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Sen. Dianne Feinstein returns to Washington following an absence

California Democratic Sen. Dianne Feinstein exits from her car as she returns to the U.S. Capitol Building on May 10. She returns after months away following a shingles diagnosis.
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California Democratic Sen. Dianne Feinstein exits from her car as she returns to the U.S. Capitol Building on May 10. She returns after months away following a shingles diagnosis.

Updated May 10, 2023 at 4:13 PM ET

Sen. Dianne Feinstein, who had a prolonged absence from the Senate as she recovered from shingles, says she is still experiencing some side effects from the virus that may affect her work now that she's back in Washington.

"My doctors have advised me to work a lighter schedule as I return to the Senate. I'm hopeful those issues will subside as I continue to recover," Feinstein said in a statement released Wednesday.

Before her absence, Feinstein, 89, had last voted in mid-February, and several Democrats recently called on her to resign before her term is up, including California Rep. Ro Khanna.

Her absence was severely noted in the Senate Judiciary Committee, which has set a goal of surpassing the number of federal judges confirmed under former President Donald Trump.

Feinstein says she's looking forward to resuming her work on that panel, which includes consideration of President Biden's judicial nominees.

"I have returned to Washington and am prepared to resume my duties in the Senate. I'm grateful for all the well-wishes over the past couple of months and for the excellent care that I received from my medical team in San Francisco," she said.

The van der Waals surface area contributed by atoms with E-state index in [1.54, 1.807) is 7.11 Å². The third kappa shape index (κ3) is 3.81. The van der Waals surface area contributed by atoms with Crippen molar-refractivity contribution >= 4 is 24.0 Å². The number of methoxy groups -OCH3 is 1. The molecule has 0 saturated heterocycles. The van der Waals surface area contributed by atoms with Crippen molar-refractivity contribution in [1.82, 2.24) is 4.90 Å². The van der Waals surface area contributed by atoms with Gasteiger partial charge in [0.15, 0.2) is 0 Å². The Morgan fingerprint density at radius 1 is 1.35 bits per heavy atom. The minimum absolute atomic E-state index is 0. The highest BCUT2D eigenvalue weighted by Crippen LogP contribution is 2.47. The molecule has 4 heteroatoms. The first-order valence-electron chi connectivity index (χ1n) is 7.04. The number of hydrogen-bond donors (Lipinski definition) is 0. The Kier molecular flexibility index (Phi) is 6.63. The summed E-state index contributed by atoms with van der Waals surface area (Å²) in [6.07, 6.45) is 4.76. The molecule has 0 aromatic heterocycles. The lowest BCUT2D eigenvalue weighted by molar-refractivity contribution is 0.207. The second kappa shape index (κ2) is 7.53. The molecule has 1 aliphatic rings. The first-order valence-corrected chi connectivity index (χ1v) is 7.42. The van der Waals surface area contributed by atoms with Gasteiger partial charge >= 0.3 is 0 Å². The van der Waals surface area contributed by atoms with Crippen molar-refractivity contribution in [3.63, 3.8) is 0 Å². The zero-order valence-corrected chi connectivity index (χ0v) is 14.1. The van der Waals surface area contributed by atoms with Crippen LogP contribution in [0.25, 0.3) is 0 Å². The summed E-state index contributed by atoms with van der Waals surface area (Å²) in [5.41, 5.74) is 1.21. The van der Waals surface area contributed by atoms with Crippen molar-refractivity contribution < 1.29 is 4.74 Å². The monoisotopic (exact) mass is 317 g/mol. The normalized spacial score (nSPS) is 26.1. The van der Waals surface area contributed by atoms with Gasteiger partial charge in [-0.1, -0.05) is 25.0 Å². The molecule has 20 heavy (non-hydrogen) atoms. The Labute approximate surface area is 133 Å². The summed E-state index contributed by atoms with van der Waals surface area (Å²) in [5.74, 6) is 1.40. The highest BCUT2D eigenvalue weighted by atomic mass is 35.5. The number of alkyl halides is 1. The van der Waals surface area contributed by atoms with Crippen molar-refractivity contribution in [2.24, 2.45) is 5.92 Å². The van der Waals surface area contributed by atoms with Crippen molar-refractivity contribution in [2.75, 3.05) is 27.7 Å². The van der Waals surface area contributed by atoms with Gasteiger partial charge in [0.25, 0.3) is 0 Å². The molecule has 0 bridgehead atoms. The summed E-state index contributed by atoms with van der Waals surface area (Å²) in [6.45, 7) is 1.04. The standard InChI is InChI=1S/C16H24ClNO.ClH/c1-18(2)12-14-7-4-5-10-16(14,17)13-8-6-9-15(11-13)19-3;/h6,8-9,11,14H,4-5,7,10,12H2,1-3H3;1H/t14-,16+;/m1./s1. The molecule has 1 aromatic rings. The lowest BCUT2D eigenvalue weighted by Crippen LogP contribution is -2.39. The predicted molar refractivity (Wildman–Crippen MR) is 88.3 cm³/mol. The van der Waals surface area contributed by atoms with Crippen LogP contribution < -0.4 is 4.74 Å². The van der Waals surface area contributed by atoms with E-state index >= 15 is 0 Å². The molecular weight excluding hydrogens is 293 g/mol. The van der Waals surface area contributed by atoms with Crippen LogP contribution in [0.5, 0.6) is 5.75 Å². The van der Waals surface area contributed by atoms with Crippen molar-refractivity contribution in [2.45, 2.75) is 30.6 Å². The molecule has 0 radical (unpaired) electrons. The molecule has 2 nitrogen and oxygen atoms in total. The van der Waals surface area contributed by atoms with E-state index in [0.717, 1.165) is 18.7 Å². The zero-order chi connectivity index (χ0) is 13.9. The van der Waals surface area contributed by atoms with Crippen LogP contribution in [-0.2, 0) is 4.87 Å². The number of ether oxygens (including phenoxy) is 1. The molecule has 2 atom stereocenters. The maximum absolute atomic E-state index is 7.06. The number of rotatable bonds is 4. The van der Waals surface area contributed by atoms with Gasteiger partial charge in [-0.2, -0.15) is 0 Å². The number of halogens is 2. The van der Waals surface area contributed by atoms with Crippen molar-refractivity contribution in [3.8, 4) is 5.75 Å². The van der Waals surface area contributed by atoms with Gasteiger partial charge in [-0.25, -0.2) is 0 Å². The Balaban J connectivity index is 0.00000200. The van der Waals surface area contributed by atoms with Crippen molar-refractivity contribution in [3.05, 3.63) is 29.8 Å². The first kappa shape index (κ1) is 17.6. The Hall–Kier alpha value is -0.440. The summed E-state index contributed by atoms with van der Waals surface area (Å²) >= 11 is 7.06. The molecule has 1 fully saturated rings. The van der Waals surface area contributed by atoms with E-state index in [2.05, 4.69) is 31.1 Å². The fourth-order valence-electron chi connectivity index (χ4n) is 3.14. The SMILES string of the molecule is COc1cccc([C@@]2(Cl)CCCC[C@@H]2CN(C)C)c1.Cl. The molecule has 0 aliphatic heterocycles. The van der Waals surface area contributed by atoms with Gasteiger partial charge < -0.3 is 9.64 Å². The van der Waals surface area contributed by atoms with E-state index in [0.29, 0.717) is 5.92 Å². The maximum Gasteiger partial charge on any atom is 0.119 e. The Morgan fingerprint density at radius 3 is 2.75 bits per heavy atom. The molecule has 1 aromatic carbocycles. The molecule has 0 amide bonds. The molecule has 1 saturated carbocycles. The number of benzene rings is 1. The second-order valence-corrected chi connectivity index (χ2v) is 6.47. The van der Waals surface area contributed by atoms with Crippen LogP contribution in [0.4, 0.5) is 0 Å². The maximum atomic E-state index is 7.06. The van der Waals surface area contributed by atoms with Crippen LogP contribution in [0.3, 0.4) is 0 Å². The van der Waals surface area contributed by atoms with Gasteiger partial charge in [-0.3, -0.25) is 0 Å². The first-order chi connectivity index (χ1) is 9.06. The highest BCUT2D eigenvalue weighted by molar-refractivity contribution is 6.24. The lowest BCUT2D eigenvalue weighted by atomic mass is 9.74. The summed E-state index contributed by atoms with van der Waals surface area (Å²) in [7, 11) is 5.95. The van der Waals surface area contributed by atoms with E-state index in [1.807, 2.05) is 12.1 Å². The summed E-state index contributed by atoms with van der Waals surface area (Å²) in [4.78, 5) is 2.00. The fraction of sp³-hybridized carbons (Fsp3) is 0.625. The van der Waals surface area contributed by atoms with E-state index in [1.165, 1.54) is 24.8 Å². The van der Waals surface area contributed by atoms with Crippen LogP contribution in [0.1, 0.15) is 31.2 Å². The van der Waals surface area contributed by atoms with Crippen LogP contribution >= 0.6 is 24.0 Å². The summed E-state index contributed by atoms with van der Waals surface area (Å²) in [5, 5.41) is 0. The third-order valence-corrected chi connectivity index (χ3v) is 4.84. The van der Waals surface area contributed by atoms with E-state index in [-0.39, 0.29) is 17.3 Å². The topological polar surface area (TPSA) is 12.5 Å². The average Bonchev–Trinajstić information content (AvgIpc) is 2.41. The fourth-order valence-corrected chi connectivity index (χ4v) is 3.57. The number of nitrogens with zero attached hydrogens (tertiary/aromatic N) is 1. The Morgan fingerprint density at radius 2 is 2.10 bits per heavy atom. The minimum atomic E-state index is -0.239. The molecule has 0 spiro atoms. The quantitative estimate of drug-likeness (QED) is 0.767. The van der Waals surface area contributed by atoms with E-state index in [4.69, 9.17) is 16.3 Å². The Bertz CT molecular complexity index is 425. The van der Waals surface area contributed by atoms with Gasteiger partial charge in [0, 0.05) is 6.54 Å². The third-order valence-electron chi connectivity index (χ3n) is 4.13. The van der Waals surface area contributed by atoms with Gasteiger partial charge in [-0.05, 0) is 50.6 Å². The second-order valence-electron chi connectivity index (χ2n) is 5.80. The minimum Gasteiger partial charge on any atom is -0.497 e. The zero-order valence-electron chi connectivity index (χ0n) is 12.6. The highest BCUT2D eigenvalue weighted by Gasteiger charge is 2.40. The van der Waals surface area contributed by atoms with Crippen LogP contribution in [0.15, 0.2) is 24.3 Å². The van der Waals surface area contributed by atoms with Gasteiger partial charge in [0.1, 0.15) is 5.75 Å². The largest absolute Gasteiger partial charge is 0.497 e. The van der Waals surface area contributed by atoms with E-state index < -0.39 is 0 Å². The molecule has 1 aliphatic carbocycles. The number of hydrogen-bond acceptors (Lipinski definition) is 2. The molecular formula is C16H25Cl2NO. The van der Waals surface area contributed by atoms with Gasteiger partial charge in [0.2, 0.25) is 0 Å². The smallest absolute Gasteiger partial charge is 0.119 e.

Feinstein requested a temporary replacement on the committee while she recovered, but Senate Republicans blocked Majority Leader Chuck Schumer's effort to do so.

On the news of Feinstein's return on Tuesday, Schumer said he is "glad that my friend Dianne is back in the Senate and ready to roll up her sleeves and get to work. After talking with her multiple times over the past few weeks, it's clear she's back where she wants to be and ready to deliver for California."

Her first floor vote upon her return Wednesday was an "aye" to support Biden's nomineefor the assistant education secretary for special education and rehabilitative services

Copyright 2023 NPR. To see more, visit https://www.npr.org.

Susan Davis is a congressional correspondent for NPR and a co-host of the NPR Politics Podcast. She has covered Congress, elections, and national politics since 2002 for publications including USA TODAY, The Wall Street Journal, National Journal and Roll Call. She appears regularly on television and radio outlets to discuss congressional and national politics, and she is a contributor on PBS's Washington Week with Robert Costa. She is a graduate of American University in Washington, D.C., and a Philadelphia native.
Lexie Schapitl is a production assistant with NPR's Washington Desk, where she produces radio pieces and digital content. She also reports from the field and assists with production of the NPR Politics Podcast.

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